American companies have been criticized for years for outsourcing work, particularly to China and India. Much manufacturing work actually went to other nations, such as Vietnam and Mexico, but China has been a convenient target of criticism.
The first jobs to go abroad to allow US firms to decrease costs were manufacturing ones. Japan and Korea could employ workers for less than American companies. American companies needed to compete more effectively with the Japanese and the Korean companies. The Americans opened up plants in Mexico to build cars and in Taiwan and Korea to build TVs. This outsourcing worked, except that it decimated the US labor force. Wal-Mart (WMT) sources more of its goods from China than anywhere else. It would not have made any financial sense to have the same items made at American factories, at least not until recently.
Manufacturing was just the first wave of jobs to move overseas. American companies such as IBM (IBM) and Microsoft (MSFT) found that the cost of well-educated R&D workers was less in Asia than at home. Credit card firms and direct response companies found that call centers in India and Ireland could be run for a fraction of the cost of those in the US.
Unemployment is at 10% in the US and is higher among workers at manufacturing companies. The layoffs at car companies alone would match the population of North Dakota or Idaho. Unfortunately, there is not work for them there either.
China has begun to suffer from the problem that there is too much demand for its manufactured goods. It does not matter whether that is due to the dumping of these goods into other economies or an actual demand at market prices. The New York Times reports that there is a major shortage of workers for factories in the People’s Republic. Some people who might have labored at manufacturers have decided to get degrees from college and graduate schools. China’s population is also aging in a way that makes young workers scarce.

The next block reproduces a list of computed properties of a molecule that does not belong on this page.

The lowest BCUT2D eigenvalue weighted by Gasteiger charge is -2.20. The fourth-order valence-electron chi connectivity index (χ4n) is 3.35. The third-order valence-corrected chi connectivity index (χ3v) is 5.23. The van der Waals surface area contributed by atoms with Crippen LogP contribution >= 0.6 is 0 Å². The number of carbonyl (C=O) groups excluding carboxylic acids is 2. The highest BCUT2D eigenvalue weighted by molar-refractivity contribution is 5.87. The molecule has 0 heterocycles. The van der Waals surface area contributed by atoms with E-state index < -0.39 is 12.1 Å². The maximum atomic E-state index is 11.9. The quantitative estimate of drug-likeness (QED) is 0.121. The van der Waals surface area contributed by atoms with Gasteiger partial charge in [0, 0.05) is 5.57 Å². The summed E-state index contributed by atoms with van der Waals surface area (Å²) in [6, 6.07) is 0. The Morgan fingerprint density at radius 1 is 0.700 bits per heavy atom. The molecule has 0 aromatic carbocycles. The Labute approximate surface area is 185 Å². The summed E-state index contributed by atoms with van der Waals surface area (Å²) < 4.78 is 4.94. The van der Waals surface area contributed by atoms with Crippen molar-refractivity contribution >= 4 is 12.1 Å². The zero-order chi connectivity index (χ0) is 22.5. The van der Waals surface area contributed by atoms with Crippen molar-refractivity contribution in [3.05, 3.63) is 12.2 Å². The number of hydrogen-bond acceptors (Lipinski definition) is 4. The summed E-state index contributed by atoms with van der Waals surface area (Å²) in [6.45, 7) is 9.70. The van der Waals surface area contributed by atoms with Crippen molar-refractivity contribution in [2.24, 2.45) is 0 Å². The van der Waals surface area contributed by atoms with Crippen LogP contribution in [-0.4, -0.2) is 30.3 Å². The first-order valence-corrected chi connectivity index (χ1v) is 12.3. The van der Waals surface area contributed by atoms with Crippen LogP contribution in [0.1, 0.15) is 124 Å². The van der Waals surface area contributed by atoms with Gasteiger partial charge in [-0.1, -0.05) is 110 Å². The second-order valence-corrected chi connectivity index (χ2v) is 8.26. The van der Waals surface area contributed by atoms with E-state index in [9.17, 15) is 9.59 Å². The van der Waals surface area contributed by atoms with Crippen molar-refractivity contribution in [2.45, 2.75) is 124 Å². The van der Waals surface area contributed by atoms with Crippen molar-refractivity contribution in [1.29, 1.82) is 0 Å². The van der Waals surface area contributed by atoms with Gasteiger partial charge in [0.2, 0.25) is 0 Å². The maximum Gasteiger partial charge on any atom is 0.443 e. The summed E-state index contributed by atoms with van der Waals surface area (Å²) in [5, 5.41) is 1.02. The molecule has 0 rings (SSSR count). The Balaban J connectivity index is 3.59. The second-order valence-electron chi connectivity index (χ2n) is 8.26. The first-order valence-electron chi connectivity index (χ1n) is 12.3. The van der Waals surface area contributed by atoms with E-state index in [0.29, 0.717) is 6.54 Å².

The US may want to set up an industrial free trade zone where China can make the goods it needs by utilizing US factories and US workers. The raw materials for the work would have to come into the US without tax and tariff. The finished goods would have to leave without encumbrances of federal or state levies. The trade zone would extend China’s manufacturing capacity located in America. They could be located anywhere that China would reasonably want them, and it would want them close to large pools of unemployed US factory workers and unused or under-utilized American plants. That would include areas like Michigan and Ohio.
It will never work, which is a shame. A sort of reverse manufacturing outsource program is just what the US and China need.
Douglas A. McIntyre